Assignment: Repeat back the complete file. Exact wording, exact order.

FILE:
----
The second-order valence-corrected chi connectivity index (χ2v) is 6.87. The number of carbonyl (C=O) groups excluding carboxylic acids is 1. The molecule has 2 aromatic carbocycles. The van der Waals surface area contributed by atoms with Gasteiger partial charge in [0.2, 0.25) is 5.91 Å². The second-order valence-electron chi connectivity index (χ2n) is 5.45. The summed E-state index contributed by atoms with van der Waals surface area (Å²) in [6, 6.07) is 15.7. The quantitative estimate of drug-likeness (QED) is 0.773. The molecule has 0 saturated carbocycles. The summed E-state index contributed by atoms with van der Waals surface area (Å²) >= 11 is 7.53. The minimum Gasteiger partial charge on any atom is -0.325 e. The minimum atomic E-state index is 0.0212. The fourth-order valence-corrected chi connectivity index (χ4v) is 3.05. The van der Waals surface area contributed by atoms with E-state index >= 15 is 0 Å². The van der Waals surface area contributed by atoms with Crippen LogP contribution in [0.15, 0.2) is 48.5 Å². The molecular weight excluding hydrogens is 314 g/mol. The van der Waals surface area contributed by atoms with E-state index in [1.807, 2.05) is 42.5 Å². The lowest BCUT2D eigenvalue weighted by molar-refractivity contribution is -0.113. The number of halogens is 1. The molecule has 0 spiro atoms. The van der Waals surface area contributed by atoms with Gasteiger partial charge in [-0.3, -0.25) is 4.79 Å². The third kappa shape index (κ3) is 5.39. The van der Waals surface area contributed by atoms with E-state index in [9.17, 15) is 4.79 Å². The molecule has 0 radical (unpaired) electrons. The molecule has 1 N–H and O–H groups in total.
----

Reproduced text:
The second-order valence-corrected chi connectivity index (χ2v) is 6.87. The number of carbonyl (C=O) groups excluding carboxylic acids is 1. The molecule has 2 aromatic carbocycles. The van der Waals surface area contributed by atoms with Gasteiger partial charge in [0.2, 0.25) is 5.91 Å². The second-order valence-electron chi connectivity index (χ2n) is 5.45. The summed E-state index contributed by atoms with van der Waals surface area (Å²) in [6, 6.07) is 15.7. The quantitative estimate of drug-likeness (QED) is 0.773. The molecule has 0 saturated carbocycles. The summed E-state index contributed by atoms with van der Waals surface area (Å²) >= 11 is 7.53. The minimum Gasteiger partial charge on any atom is -0.325 e. The minimum atomic E-state index is 0.0212. The fourth-order valence-corrected chi connectivity index (χ4v) is 3.05. The van der Waals surface area contributed by atoms with E-state index >= 15 is 0 Å². The van der Waals surface area contributed by atoms with Crippen LogP contribution in [0.15, 0.2) is 48.5 Å². The molecular weight excluding hydrogens is 314 g/mol. The van der Waals surface area contributed by atoms with E-state index in [1.807, 2.05) is 42.5 Å². The lowest BCUT2D eigenvalue weighted by molar-refractivity contribution is -0.113. The number of halogens is 1. The molecule has 0 spiro atoms. The van der Waals surface area contributed by atoms with Gasteiger partial charge in [-0.3, -0.25) is 4.79 Å². The third kappa shape index (κ3) is 5.39. The van der Waals surface area contributed by atoms with E-state index in [9.17, 15) is 4.79 Å². The molecule has 0 radical (unpaired) electrons. The molecule has 1 N–H and O–H groups in total.